Rises at 5:30 AM with 15:33 of sunlight, then sets at 9:03 PM
Rises at 4:06 AM with 15:04 of moolight, then sets at 7:10 PM
Prosecutors say Moe Oo has a lengthy criminal history including a conviction for stealing a car earlier this year. But one of his latest acquisitions belongs to a St. Paul motorcycle cop.
The officer parked his bike between the police department and the Ramsey County Jail Monday morning. When he returned an hour and a half later, he discovered the helmet he'd left hanging from one of his side mirrors was gone.
"The practice that they normally follow is that when it's on police property, officers are comfortable just hanging their helmets off the motorcycle -- that's what he did in this case," St, Paul Police Spokesperson Sgt. Mike Ernster said. "When they are out in public, they always secure their helmets for safety and security reasons. But in this case, he didn't secure it. He left it hanging from his motorcycle."
Surveillance video shows Oo riding up to the motorcycle on his bicycle and stopping to take a look before taking off. He returns a few minutes later, takes the helmet and replaces it with his own black Chicago Bulls baseball cap, before he puts the helmet on and rides away.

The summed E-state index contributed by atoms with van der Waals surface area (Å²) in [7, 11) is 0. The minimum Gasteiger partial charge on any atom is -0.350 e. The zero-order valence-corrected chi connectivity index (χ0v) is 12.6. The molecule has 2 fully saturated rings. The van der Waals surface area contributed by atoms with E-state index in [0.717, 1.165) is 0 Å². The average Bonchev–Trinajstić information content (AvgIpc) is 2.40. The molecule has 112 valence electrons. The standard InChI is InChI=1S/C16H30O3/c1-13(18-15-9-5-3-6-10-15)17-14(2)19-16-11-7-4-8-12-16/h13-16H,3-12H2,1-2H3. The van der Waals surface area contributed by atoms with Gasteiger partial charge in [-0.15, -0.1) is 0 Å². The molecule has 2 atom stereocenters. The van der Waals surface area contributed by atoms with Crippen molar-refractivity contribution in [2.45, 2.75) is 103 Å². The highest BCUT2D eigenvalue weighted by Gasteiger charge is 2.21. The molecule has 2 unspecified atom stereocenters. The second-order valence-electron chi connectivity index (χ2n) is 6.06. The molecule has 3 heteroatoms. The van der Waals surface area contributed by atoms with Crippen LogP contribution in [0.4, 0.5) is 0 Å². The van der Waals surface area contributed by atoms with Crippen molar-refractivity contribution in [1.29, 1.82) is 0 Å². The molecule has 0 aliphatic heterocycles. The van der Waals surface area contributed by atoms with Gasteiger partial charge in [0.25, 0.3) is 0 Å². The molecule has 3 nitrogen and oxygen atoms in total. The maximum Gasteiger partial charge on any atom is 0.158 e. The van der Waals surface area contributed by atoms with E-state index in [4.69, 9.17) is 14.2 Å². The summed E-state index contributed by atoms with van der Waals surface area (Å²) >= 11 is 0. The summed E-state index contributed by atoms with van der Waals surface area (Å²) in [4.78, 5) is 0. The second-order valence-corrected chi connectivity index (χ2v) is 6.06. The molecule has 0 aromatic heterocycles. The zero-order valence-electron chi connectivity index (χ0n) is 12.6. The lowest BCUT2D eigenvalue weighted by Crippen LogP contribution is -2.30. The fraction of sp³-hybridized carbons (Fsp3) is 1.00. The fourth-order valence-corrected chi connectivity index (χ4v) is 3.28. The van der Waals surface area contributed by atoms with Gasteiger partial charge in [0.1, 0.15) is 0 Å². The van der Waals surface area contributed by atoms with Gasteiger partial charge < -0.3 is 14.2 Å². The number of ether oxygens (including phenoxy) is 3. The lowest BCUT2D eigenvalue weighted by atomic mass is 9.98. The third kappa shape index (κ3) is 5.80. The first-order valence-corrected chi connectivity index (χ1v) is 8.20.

"It's very bold. At 10:20 in the morning when people are walking around. It's a very busy time of day in that area," Sgt. Ernster said.
Police caught up to Oo just after midnight when they got a call someone had broken into a grocery store on the city's north end. Officers found Oo coming out of with his arms full of clothes and food, plus a metal emblem from the motorcycle unit, but no helmet.
When they confronted Oo with a still picture from the surveillance video, Oo admitted he took the helmet, but he wouldn't tell police why or what he had done with it. He would only say it was his for the taking because the officer had left it on the motorcycle.
"He just said he left his own hat there for the officer, but he left with the helmet," Sgt. Ernster said.
Police say this is the first time anything has been stolen from an officer in the motorcycle unit. As a result, the department will require them to lock down their helmets, which costs about $700, whenever they are in public, even outside police headquarters.
"You would hope that things would be secure anywhere, but crime can happen anywhere and it happened to us on this day," Sgt. Ernster said.
Oo is charged with theft, burglary, and auto theft.
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